A more untraditional method of catching catfish primarily in the south is through a technique called noodling. Catfish are prized fish because they grow to extremely large and create a tussle with anglers. The noodling method is untraditional compared to mainstream fishing approaches such as nets, rods, or spearguns. Noodlers get up close and personal in Georgia, South Carolina, and North Carolina. Just exactly what is noodling?
Why Is It Called Catfish Noodling
The method of catching fish by noodling derives its name from human fingers having a noodle-like appearance to catfish.
Rather than remaining on a dry surface, fishermen enter the water and utilize only their hands to catch fish. Holes along the banks of rivers and lakes are home to flathead and blue catfish laying eggs. Anglers swim in the water to locate holes where cats are hiding.
Once a hole is located, the person sticks their arm into the opening while dangling fingers hoping that a blue or flathead will latch onto their hand.
Once a catfish bites the person’s hand, the angler must wrap the hand around the gills and pull it from the hole. A wrestling match will ensue as the fish is drawn from the opening to the surface of the water.
Remember to obtain a freshwater fishing license in North Carolina, South Carolina, or Georgia, depending on which state you are fishing.
What Are The Dangers Of Catfish Noodling
Anglers who partake in catfish noodling are confronted with dangers. The dangers are unavoidable so understand them before entering the water. Lastly, the catfish can exceed 100 pounds in weight.
The first risk is injuring the hand while grappling with the catfish. Although the cats are not strong enough or have sharp enough teeth to remove the limb, deep cuts and abrasions are sustained. A method to help reduce skin punctures is to wear gloves.
The second danger is strong currents. Rivers, in particular, are susceptible to swift currents, which quickly overwhelmed the angler, and the risk of drowning occurs. Before entering the water, ensure that you are a strong enough swimmer to fight fast-moving water.
Lastly, wildlife beyond catfish poses a significant risk to anglers. When nesting catfish leave the hole, turtles and other creatures enter. Unsuspecting noodlers are bit by snapping turtles when reaching into the opening. In addition to snapping turtles, alligators are present blow the fall line in each of the three states.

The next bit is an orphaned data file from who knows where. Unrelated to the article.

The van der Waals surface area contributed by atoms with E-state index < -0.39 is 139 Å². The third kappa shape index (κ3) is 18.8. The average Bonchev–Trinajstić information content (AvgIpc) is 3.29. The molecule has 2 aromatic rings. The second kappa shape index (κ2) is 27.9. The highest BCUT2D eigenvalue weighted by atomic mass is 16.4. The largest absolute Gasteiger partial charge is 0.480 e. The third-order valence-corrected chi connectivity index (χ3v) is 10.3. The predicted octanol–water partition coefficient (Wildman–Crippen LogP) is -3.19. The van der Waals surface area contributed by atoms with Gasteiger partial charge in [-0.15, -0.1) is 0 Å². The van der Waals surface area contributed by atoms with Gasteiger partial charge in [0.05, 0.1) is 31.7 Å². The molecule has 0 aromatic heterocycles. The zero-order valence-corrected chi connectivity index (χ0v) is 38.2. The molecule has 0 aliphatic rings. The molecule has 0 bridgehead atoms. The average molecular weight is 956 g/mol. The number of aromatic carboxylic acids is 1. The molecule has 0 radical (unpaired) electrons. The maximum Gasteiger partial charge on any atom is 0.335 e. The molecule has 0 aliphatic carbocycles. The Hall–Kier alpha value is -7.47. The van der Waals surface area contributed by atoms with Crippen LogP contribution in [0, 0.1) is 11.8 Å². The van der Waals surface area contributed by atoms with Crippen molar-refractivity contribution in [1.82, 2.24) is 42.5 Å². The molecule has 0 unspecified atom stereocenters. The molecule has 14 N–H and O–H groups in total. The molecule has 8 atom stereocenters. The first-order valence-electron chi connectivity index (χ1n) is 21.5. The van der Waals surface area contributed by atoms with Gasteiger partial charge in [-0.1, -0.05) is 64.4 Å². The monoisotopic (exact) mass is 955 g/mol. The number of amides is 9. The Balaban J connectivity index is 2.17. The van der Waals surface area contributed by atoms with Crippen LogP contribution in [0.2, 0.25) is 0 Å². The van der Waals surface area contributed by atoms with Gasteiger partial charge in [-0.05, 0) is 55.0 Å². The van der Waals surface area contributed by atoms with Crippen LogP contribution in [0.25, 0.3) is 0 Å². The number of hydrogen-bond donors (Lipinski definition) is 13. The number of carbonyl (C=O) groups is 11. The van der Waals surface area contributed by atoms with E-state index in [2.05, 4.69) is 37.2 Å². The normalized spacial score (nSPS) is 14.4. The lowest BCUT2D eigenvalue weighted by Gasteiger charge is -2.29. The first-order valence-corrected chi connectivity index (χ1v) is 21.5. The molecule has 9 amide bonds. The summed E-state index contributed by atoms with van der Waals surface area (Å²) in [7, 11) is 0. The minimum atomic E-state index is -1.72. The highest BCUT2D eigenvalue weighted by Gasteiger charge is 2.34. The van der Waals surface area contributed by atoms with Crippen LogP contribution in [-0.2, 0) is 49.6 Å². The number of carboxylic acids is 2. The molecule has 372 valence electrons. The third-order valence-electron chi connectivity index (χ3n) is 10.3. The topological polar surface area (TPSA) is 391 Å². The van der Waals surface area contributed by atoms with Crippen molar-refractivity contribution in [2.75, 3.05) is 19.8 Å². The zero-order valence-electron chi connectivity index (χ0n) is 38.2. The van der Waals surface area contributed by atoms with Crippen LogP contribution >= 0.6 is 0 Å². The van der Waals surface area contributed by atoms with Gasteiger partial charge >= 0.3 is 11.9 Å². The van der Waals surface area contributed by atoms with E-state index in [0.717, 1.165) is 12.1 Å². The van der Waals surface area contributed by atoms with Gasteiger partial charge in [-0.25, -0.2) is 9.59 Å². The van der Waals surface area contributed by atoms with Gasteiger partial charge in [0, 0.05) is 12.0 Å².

Do People Die Noodling For Catfish
Unfortunately, people are killed while engaging in noodling. The contributing factor leading to death is drowning.
Drowning is a combination of the angler being overwhelmed by handling the fish in the water and succumbing to strong currents.
One safety measure must be strictly adhered to when entering the water. Whenever you are getting into the water, ensure to have a spotter in the water alongside. In the event of an emergency, the spotter will swiftly lend a hand. Don’t fall victim to the sport of noodling.
Why Is Catfish Noodling Illegal In Some States
The reason that catfish noodling is illegal in some states is for two reasons. First off, government officials feel that the sport is hazardous and poses a significant threat to anglers.
The second reason is conservation purposes. Marine biologists measure fish populations and feel that noodling risks balancing a healthy blue and flathead catfish population.
Do People Eat Catfish
While noodling provides a thrill for anglers, they are also excellent table fare. The fillets are white, flakey, and amazing when cut into cubes to create a catfish nugget dinner.
Fried catfish with a side of french fries, coleslaw, tartar sauce for dipping, and lemon for squeezing is hard to pass up.
Are You Up For The Adventure Of Catfish Noodling
While noodling is a different approach to catfish, it is described as an exhilarating experience. Battling a bruiser cat by hand requires strength and determination. Remember to bring along a camera to snap a photo with the prized catch as you stand on the muddy banks of the lake or river. Most importantly, remember to noodle with a spotter nearby.